|Title||The mysterious X-ray emission and optical flash of Zeta Lyrae|
|Author||Dr Thomas Maccarone|
|Description||Zeta Lyrae is a nearby (d=47 pc) bright (V=4.1) star which has shown an strong optical flash and which shows strong X-ray emission. The system is a single-lined spectroscopic binary. While ordinarily, these properties could all be explained by coronal activity from either the primary or the secondary, the primary here is an A star, and the secondary is both unseen, and has a mass of at least 0.8 solar masses. The source is not detected in the radio down to about 40 microJy (about 20 times below the flux density expected for a stellar mass black hole at this X-ray luminosity). We propose XMM observations to test ideas for the origin of the X-ray emission and hopefully to explain the optical flash as well.|
|Publication||No observations found associated with the current proposal|
|Instrument||EMOS1, EMOS2, EPN, OM, RGS1, RGS2|
|Mission Description||The European Space Agency's (ESA) X-ray Multi-Mirror Mission (XMM-Newton) was launched by an Ariane 504 on December 10th 1999. XMM-Newton is ESA's second cornerstone of the Horizon 2000 Science Programme. It carries 3 high throughput X-ray telescopes with an unprecedented effective area, and an optical monitor, the first flown on a X-ray observatory. The large collecting area and ability to make long uninterrupted exposures provide highly sensitive observations.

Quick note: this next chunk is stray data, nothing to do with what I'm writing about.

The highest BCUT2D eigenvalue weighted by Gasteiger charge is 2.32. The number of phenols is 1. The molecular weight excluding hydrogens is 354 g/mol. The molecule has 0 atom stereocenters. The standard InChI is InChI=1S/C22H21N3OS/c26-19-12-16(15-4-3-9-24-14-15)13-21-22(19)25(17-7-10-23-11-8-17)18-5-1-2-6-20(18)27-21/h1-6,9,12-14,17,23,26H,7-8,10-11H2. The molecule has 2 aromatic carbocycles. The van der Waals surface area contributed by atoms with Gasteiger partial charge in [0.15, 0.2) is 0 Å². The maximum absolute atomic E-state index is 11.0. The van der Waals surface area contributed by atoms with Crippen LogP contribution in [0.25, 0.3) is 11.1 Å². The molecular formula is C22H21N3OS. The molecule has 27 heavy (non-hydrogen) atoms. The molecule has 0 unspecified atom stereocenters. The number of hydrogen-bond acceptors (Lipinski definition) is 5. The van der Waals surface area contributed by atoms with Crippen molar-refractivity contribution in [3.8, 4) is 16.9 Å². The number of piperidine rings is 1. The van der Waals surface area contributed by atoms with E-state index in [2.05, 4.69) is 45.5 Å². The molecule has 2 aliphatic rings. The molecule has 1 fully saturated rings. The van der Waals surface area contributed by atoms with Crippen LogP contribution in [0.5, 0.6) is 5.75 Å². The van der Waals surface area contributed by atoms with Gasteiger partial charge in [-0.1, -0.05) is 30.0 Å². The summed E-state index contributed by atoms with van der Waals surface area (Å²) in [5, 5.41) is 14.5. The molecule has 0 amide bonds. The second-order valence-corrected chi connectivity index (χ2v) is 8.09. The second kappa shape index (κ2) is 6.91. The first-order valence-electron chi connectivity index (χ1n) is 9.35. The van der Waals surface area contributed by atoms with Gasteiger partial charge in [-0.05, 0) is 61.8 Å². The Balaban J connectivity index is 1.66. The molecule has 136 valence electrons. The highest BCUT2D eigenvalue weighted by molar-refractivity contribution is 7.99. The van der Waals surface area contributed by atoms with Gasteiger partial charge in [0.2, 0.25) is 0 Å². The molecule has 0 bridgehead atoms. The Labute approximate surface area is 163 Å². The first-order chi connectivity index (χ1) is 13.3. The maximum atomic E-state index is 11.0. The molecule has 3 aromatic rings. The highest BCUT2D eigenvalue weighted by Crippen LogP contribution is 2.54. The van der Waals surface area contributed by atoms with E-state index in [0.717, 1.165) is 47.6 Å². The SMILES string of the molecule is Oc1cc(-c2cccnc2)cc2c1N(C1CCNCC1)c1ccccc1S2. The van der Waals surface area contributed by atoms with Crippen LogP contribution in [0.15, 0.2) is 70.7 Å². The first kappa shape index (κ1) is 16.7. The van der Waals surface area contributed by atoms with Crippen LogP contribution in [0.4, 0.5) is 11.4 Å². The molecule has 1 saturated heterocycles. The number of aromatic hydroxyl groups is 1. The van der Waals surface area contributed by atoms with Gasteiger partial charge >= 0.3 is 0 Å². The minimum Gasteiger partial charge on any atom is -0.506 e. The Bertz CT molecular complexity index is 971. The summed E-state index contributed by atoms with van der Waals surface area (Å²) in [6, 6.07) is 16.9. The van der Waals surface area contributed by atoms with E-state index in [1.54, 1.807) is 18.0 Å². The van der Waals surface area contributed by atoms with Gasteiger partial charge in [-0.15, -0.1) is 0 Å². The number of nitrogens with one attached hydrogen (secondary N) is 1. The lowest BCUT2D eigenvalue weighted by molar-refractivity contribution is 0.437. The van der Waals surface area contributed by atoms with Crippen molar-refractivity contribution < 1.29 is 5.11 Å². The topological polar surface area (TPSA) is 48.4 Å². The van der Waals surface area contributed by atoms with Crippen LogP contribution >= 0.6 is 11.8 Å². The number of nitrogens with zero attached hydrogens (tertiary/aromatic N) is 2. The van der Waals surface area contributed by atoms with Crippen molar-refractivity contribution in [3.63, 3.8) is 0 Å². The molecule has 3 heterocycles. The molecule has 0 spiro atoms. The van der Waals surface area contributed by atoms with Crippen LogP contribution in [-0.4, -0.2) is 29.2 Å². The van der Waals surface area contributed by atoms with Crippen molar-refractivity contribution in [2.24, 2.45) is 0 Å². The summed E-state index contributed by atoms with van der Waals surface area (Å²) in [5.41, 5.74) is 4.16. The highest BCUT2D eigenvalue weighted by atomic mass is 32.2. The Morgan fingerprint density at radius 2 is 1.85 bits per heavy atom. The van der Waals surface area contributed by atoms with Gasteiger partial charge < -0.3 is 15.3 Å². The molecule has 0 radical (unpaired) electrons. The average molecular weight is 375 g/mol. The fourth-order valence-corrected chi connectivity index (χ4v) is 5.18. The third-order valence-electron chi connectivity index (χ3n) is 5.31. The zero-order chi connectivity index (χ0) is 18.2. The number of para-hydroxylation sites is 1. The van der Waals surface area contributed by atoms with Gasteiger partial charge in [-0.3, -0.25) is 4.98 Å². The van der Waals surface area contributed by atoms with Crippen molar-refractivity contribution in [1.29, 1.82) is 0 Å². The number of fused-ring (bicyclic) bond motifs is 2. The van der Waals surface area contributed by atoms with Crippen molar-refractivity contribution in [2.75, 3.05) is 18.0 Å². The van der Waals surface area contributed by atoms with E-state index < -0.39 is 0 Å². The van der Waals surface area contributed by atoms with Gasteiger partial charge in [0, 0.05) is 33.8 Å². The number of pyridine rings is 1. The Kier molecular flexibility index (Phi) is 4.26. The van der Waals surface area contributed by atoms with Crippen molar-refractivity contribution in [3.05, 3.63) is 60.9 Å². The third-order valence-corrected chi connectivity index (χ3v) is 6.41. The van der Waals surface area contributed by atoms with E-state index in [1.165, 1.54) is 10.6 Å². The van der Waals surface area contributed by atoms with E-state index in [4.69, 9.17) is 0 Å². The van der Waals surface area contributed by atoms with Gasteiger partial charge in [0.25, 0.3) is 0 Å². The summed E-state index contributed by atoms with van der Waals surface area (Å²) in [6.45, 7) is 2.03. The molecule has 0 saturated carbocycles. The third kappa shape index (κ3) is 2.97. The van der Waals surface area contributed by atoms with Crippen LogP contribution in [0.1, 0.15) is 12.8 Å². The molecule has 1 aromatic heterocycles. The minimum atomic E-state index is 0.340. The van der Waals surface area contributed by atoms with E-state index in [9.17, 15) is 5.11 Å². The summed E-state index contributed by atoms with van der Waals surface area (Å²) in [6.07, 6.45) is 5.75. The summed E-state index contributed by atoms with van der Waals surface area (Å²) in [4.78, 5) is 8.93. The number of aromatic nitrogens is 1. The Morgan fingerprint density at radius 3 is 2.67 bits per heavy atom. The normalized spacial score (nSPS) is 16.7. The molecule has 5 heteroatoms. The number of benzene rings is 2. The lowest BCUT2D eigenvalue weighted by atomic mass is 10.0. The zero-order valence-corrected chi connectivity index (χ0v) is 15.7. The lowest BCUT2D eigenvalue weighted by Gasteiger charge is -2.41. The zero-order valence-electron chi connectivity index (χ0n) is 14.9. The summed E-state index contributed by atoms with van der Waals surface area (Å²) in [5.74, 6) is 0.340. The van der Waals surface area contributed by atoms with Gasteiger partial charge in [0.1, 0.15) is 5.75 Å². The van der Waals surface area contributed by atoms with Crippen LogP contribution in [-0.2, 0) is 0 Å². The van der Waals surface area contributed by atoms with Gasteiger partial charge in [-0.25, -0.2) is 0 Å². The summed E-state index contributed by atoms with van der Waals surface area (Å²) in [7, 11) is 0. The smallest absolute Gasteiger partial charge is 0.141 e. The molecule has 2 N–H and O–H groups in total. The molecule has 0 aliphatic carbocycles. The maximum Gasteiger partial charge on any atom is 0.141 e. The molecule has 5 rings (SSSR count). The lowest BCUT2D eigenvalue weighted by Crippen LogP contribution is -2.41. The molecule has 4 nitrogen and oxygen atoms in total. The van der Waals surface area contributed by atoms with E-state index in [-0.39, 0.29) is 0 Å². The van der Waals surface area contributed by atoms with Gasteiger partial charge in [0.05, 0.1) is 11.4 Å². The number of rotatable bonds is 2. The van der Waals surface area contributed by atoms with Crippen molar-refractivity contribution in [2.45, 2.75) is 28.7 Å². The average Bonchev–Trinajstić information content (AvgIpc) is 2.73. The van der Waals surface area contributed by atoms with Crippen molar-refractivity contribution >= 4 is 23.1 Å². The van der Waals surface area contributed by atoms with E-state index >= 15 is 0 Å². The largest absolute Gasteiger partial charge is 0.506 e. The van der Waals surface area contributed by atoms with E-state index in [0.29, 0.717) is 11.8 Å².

Since Earth's atmosphere blocks out all X-rays, only a telescope in space can detect and study celestial X-ray sources. The XMM-Newton mission is helping scientists to solve a number of cosmic mysteries, ranging from the enigmatic black holes to the origins of the Universe itself. Observing time on XMM-Newton is being made available to the scientific community, applying for observational periods on a competitive basis.
|Publisher And Registrant||European Space Agency|
|Credit Guidelines||European Space Agency, 2013-09-21T00:00:00Z, 069037, 17.56_20190403_1200. https://doi.org/10.5270/esa-m1oktfs|